Jeff Canha is a fifth-generation Islander who has been on the water since he was born.

“I’ve got Vineyard Haven seawater in my veins,” he said on a recent morning, heading out into the harbor in a small skiff with his son Tony and chef Nathan Gould. For 19 years he ran a fishing charter on his boat Done Deal. During that time his GPS tracked 86,000 miles, just in local waters.

“That’s two trips around the equator,” Jeff said.

These days he isn’t logging as many miles and his quarry has changed. In January 2021 the town approved an aquaculture license for Husselton Head Oysters, whose proprietors are Jeff and Tony Canha. A float on the Vineyard Haven side of the lagoon by the shellfish hatchery is the center of operations for the company. Tony does most of the navigation these days, as Jeff lost much of his vision in the last three years due to a genetic degenerative disease.

Tony and Jeff head out with chef Nathan Gould.

“I can’t see my hand,” Jeff said, his fingers spread wide and his arm held straight out in front of him.

But that doesn’t mean Tony could manage their project on his own. In a salt-water environment, tools and equipment constantly fail and Jeff is still a formidable mechanic. He no longer works on airplanes as he did for six years, or teaches automotive and marine mechanics at the regional high school, as he did for 13 years, but, he said, “You’d be surprised what I can do by feel.”

Tony nodded in agreement as he snapped bags closed with hog rings.

For Jeff, the switch from charter fishing to shellfish aquaculture is the fulfillment of a lifelong dream.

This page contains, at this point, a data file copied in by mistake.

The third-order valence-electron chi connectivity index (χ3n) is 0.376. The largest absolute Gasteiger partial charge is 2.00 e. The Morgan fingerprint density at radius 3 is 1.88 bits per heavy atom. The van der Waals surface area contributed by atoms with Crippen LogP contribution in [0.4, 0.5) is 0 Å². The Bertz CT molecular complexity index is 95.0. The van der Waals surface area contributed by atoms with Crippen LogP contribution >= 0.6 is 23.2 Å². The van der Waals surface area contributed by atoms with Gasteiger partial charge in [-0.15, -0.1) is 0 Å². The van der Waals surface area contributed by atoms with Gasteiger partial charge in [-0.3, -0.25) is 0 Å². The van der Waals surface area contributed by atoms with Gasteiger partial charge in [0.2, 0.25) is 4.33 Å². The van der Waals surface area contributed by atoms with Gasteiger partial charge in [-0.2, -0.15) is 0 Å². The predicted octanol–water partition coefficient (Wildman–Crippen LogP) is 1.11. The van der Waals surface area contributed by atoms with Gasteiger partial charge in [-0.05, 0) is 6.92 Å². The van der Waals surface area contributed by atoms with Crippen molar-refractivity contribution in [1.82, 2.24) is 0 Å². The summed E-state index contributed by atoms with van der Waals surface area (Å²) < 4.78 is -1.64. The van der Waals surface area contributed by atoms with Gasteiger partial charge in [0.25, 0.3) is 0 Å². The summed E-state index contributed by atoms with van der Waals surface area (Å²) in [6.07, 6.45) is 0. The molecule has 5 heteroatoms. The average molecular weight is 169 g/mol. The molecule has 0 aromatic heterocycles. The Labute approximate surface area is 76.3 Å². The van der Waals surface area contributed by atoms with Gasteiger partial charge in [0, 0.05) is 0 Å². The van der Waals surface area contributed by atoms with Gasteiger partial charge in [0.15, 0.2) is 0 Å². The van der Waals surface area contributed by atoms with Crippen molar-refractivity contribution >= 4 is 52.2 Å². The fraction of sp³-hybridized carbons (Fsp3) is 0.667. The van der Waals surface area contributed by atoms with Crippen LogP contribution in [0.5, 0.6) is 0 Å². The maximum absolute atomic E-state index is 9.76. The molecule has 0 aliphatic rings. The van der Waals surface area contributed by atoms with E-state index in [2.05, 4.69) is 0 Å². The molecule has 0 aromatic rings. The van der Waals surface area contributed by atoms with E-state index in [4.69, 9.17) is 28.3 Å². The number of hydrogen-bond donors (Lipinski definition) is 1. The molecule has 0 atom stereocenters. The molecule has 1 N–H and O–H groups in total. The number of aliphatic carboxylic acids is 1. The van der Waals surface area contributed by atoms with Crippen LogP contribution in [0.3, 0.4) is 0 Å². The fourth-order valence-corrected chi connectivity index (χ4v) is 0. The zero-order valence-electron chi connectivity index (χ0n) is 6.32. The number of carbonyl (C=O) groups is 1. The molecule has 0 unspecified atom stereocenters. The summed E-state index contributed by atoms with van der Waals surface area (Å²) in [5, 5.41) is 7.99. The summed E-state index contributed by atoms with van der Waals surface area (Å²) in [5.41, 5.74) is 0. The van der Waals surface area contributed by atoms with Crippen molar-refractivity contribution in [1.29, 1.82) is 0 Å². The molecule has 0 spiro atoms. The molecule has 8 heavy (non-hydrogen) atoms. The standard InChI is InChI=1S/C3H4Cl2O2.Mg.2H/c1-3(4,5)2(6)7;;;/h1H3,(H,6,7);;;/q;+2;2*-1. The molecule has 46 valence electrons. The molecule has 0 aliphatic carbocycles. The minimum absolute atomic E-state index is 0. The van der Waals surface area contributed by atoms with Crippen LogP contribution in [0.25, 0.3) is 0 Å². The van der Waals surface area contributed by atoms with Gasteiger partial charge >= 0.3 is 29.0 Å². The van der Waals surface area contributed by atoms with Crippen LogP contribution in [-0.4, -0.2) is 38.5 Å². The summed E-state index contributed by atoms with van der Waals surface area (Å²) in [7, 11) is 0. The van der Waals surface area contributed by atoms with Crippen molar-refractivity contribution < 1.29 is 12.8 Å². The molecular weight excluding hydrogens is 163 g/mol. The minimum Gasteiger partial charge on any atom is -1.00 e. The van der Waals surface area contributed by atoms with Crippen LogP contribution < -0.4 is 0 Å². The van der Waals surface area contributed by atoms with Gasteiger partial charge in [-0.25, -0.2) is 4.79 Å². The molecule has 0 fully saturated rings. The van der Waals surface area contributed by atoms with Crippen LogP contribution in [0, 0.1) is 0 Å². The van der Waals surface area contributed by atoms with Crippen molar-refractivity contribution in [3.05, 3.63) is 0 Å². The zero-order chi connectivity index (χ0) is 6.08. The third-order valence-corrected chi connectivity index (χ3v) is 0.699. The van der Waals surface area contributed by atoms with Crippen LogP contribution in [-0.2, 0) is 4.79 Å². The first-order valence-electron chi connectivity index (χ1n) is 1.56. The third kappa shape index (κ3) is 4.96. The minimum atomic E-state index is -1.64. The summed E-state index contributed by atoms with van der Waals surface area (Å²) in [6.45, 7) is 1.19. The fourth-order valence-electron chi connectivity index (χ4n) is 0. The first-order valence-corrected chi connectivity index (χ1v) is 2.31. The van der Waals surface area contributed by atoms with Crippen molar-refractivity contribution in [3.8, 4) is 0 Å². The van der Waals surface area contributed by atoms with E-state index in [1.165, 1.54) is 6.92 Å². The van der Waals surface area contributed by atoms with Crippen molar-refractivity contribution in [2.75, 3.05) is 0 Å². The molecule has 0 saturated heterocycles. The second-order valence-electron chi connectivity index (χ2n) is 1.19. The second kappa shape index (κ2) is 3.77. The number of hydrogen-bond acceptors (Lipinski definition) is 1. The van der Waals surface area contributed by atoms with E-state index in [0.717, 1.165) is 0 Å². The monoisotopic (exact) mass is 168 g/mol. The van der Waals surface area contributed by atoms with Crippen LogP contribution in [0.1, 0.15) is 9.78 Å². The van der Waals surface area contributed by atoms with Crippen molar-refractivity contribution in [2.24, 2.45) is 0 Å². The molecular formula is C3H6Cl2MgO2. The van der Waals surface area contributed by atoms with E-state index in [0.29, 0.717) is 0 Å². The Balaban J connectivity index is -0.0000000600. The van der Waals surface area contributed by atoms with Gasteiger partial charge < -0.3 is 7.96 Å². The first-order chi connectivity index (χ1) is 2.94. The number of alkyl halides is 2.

“I’ve always wanted to do this,” he said. “Growing oysters, you’re cleaning the water, you’re making the ecosystem more resilient, and you’re feeding people.”

Fishing guide, mechanic, oysterman. — Ray Ewing

In addition to oysters and scallops, the raised cages were filled with baby mummichogs, monkfish and black sea bass nestled between rows, like kids playing hide-and-seek. The quality and beauty of the food the Canhas are growing is remarkable. Jeff opened an oyster so Chef Gould could examine it. The cup was deep. The lip was smooth, not flaky, the meat sweet and mild. The underside of the clean white shell was flecked with purple streaks.

“Just the minerals in the area,” Chef Gould said. “It’s a pretty shell.”

Oystering requires multiple years of investments in time, resources and regular hard labor before there is anything to sell. Both oyster and scallop crops have to be tended closely. Oysters in racks must be regularly tumbled so their shells grow evenly around the edges. The Canhas load them, bag by bag, into a little cement mixer they keep in the middle of their float.

Scallops can injure one another if they get too crowded. They also must be kept free of barnacles. In the racks pulled up, young scallops were almost perfectly clean, but the marks of barnacles that had been scraped off covered their shells.

Another day at the office. — Ray Ewing

“There were a lot of barnacles this year,” Tony said, lovingly replacing bags in their racks and lowering them into the water.

On the ride back, bouncing in the bow of the skiff as Tony drove, Jeff looked at home on the water.

“We’re going do two more acres here in the Lagoon,” he said. “And another acre out by West Chop, at Husselton Head. That’s where we get the name.”